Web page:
Latest Impetus research briefing: The Employment Gap in the West Midlands

Latest Impetus findings on the employment gap in the West Midlands reveal that NEET and employment issues in the area need to be considered on a granular, local level.

Impetus transforms the lives of young people from disadvantaged backgrounds by ensuring they get the right support to succeed in school, in work and in life. Their latest research briefing tells a complex story, exploring the differences between and within regions; comparing NEET rates, higher education and apprenticeships with disadvantage. Disadvantage is defined in this report as being eligible for free school meals in Year 11.

This report covers the West Midlands Combined Authority (WMCA), consisting of Birmingham, Coventry, Dudley, Sandwell, Solihull, Walsall and Wolverhampton. It also looked at the local authority areas of Herefordshire, Shropshire, Staffordshire, Stoke, Telford and Wrekin, Warwickshire and Worcestershire.

“Differences within the regions are often greater than the differences between regions”

This emerged as the key theme of the research briefing: the lack of uniformity and consistency because of complex variations from location to location.

A key thing to note for policymakers: the findings really show the need to consider the issues on a granular, local level. The question of whether the West Midlands is “good” or “bad” at something isn’t really meaningful – the answer differs in different places.

For example, in some local authority areas disadvantaged young people are overrepresented among apprenticeship starters by over 10%, whereas in others they are underrepresented by more than 20%. Also, 72% of disadvantaged young people with top GCSEs from Wolverhampton access university.

These variations have been picked up in previous Impetus Youth Jobs Gap reports. In April 2019, Impetus launched the first Youth Jobs Gap report, Establishing the Employment Gap, finding that disadvantaged young people are twice as likely to be out of education, employment and training (NEET) as their better-off peers and that half this gap can be explained by qualification, and half cannot.

“It is better to be from a certain local authority area and only be mid qualified, than from another area and high qualified. And there are some examples where it is better to be from a certain local authority area and only be mid qualified, than from another area and high qualified”

Evidence of this is found when the report compares Sandwell and Birmingham with Coventry and Solihull: the NEET rate for high qualified young people in Sandwell and Birmingham is higher than the mid qualified group in Coventry and Solihull. The research briefing doesn’t offer explanations for these surprising findings, nor does it claim to; it aims to identify such differences as a first step towards being able to address them.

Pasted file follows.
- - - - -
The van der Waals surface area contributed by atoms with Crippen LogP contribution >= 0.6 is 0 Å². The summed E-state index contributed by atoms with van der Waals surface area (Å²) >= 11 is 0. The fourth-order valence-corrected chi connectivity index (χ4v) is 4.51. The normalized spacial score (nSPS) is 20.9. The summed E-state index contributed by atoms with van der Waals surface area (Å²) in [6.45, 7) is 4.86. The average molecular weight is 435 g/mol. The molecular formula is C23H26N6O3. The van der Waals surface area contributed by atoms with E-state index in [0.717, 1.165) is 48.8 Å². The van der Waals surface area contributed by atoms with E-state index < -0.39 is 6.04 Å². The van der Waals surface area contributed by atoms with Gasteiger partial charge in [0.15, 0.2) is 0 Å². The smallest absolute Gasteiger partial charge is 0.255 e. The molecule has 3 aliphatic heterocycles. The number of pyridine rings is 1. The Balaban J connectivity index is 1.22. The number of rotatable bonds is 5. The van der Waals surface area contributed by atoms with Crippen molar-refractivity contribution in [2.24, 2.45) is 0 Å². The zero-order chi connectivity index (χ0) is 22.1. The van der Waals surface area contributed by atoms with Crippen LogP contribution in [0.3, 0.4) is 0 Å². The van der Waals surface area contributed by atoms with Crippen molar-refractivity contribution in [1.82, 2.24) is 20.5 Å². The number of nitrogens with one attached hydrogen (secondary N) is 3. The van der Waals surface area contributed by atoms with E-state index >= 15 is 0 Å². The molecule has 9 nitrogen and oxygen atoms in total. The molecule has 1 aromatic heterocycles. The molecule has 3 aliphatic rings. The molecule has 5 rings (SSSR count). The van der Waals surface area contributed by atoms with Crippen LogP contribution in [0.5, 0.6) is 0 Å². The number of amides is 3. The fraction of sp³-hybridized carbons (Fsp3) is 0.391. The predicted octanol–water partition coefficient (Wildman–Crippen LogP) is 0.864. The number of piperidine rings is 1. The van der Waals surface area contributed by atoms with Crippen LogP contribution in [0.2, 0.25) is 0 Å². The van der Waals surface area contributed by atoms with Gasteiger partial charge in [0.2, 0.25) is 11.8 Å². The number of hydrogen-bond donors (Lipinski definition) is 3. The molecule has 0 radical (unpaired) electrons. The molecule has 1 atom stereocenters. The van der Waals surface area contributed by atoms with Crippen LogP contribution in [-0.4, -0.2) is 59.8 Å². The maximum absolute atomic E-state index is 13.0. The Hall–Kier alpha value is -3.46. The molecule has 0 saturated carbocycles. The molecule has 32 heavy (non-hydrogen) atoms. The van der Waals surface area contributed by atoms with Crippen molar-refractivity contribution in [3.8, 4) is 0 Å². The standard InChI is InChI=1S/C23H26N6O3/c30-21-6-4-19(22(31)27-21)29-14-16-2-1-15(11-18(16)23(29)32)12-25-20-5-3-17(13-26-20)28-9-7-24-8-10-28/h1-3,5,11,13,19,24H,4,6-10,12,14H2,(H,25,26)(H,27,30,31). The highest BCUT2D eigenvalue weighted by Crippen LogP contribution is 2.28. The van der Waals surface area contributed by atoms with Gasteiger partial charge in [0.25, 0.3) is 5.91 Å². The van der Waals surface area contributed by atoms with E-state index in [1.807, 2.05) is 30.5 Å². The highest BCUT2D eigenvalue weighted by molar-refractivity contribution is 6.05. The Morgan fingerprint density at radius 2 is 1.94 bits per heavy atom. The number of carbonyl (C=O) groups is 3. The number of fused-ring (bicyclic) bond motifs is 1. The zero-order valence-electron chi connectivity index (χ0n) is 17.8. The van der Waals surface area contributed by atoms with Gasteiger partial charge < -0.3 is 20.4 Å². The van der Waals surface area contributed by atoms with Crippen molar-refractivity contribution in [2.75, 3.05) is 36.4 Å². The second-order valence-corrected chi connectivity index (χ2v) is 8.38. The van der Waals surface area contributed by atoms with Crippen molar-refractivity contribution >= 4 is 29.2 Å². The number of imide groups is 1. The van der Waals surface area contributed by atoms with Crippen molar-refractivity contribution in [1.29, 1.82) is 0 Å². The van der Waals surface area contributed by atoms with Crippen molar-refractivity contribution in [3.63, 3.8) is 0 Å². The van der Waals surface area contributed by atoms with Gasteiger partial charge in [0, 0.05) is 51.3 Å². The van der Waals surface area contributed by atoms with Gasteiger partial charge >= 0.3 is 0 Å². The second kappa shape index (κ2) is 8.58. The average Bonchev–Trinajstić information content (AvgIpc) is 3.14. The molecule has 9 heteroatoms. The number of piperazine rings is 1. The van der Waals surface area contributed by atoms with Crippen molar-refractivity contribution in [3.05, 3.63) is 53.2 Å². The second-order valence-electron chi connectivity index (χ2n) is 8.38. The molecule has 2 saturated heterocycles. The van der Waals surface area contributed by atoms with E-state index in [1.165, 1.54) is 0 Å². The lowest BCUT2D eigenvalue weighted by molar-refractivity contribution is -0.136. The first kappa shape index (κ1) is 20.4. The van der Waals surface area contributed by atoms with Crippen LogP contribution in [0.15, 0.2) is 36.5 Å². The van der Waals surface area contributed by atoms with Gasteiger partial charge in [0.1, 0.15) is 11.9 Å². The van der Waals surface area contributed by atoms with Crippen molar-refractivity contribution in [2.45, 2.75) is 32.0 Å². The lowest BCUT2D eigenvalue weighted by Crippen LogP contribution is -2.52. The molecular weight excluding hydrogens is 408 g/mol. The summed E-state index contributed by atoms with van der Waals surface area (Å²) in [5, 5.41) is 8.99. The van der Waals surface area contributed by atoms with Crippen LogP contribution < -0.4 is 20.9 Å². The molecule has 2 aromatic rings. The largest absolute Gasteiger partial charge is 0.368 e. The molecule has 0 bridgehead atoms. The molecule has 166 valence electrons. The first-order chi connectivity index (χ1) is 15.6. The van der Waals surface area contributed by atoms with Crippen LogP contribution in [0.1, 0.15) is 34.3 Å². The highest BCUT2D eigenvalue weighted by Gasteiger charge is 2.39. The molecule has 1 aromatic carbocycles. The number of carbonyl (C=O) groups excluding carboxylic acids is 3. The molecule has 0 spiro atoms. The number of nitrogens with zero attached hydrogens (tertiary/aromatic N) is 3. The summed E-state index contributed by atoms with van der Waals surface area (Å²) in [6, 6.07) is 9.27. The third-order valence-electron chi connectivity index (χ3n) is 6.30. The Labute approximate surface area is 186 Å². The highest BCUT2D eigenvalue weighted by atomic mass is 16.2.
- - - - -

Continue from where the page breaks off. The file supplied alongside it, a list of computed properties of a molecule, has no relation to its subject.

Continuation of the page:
Doubly disadvantaged young people are a significant issue

However, the report observed in the data for double disadvantage that doubly disadvantaged young people are more than three times as prevalent in Worcestershire’s NEET population as the overall population. (Groups that are doubly disadvantaged have low qualifications and are from disadvantaged backgrounds).

This table illustrates the significance of double disadvantage. In Worcestershire and Staffordshire, this group of young people makes up 3.5 times the share of NEET young people as the population. These findings indicate that young people from disadvantaged backgrounds with low qualifications have less access to the opportunities that are open to their better-off and better-qualified peers in the West Midlands.

Young people and apprenticeships in the West Midlands

The data on apprenticeships appears to have more uniformity than other datasets. In the West Midlands, young people without good GCSEs make up 66% of apprenticeship starters. Most of the growth in apprenticeships has been among the 41% of young people without good GCSEs.  In 2007, 7% of the cohort without good GCSEs started an apprenticeship, compared to 16% of the 2010 cohort. By contrast, there is no increase in apprenticeship starts among the 46% of young people with top GCSEs.

This research briefing offers valuable insight needed by Youth Employment UK and others working in the sector to form the best approaches to tackling youth unemployment and supporting those who are NEET. Our own Youth Census Report 2019, found barriers to employment included cost of transport, location and competition for jobs, all of which may have interactions with geography and disadvantage.

How does Youth Employment UK tackle the youth employment issues brought up in the Impetus research briefing?

Youth Employment UK, in agreement with the thrust of this report, sees no ‘Mr. Big’, but a complex series of factors at play. Because of this we are committed to tackling these issues on several fronts by:

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